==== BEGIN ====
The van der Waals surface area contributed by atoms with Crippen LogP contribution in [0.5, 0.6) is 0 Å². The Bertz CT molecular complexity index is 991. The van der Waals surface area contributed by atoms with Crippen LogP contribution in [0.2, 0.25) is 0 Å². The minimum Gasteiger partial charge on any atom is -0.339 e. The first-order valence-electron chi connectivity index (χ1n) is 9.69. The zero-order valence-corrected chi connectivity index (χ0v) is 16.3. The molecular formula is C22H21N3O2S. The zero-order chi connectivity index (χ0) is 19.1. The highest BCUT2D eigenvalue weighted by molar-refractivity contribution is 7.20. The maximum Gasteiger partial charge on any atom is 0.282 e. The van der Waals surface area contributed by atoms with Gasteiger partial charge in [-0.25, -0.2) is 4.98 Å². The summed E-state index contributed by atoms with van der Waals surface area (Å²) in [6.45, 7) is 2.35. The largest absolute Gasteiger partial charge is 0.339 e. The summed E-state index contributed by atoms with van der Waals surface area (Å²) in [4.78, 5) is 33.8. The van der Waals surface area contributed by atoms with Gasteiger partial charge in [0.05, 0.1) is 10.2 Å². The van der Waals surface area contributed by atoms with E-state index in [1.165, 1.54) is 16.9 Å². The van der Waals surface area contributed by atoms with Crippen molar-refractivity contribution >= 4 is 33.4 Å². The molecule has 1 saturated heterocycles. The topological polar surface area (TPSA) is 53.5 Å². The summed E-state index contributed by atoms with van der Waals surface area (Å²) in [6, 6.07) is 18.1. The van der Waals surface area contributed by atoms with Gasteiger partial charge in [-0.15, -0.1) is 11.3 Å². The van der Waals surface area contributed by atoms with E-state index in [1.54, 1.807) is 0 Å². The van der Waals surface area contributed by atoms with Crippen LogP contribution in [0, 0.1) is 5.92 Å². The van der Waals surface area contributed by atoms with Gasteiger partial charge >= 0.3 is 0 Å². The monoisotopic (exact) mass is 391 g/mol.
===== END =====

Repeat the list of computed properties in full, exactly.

The van der Waals surface area contributed by atoms with Crippen LogP contribution in [0.5, 0.6) is 0 Å². The Bertz CT molecular complexity index is 991. The van der Waals surface area contributed by atoms with Crippen LogP contribution in [0.2, 0.25) is 0 Å². The minimum Gasteiger partial charge on any atom is -0.339 e. The first-order valence-electron chi connectivity index (χ1n) is 9.69. The zero-order valence-corrected chi connectivity index (χ0v) is 16.3. The molecular formula is C22H21N3O2S. The zero-order chi connectivity index (χ0) is 19.1. The highest BCUT2D eigenvalue weighted by molar-refractivity contribution is 7.20. The maximum Gasteiger partial charge on any atom is 0.282 e. The van der Waals surface area contributed by atoms with Gasteiger partial charge in [-0.25, -0.2) is 4.98 Å². The summed E-state index contributed by atoms with van der Waals surface area (Å²) in [6.45, 7) is 2.35. The largest absolute Gasteiger partial charge is 0.339 e. The summed E-state index contributed by atoms with van der Waals surface area (Å²) in [4.78, 5) is 33.8. The van der Waals surface area contributed by atoms with Gasteiger partial charge in [0.05, 0.1) is 10.2 Å². The van der Waals surface area contributed by atoms with E-state index in [1.165, 1.54) is 16.9 Å². The van der Waals surface area contributed by atoms with Crippen molar-refractivity contribution >= 4 is 33.4 Å². The molecule has 1 saturated heterocycles. The topological polar surface area (TPSA) is 53.5 Å². The summed E-state index contributed by atoms with van der Waals surface area (Å²) in [6, 6.07) is 18.1. The van der Waals surface area contributed by atoms with Gasteiger partial charge in [-0.15, -0.1) is 11.3 Å². The van der Waals surface area contributed by atoms with E-state index in [1.54, 1.807) is 0 Å². The van der Waals surface area contributed by atoms with Crippen LogP contribution in [0, 0.1) is 5.92 Å². The van der Waals surface area contributed by atoms with Gasteiger partial charge >= 0.3 is 0 Å². The monoisotopic (exact) mass is 391 g/mol.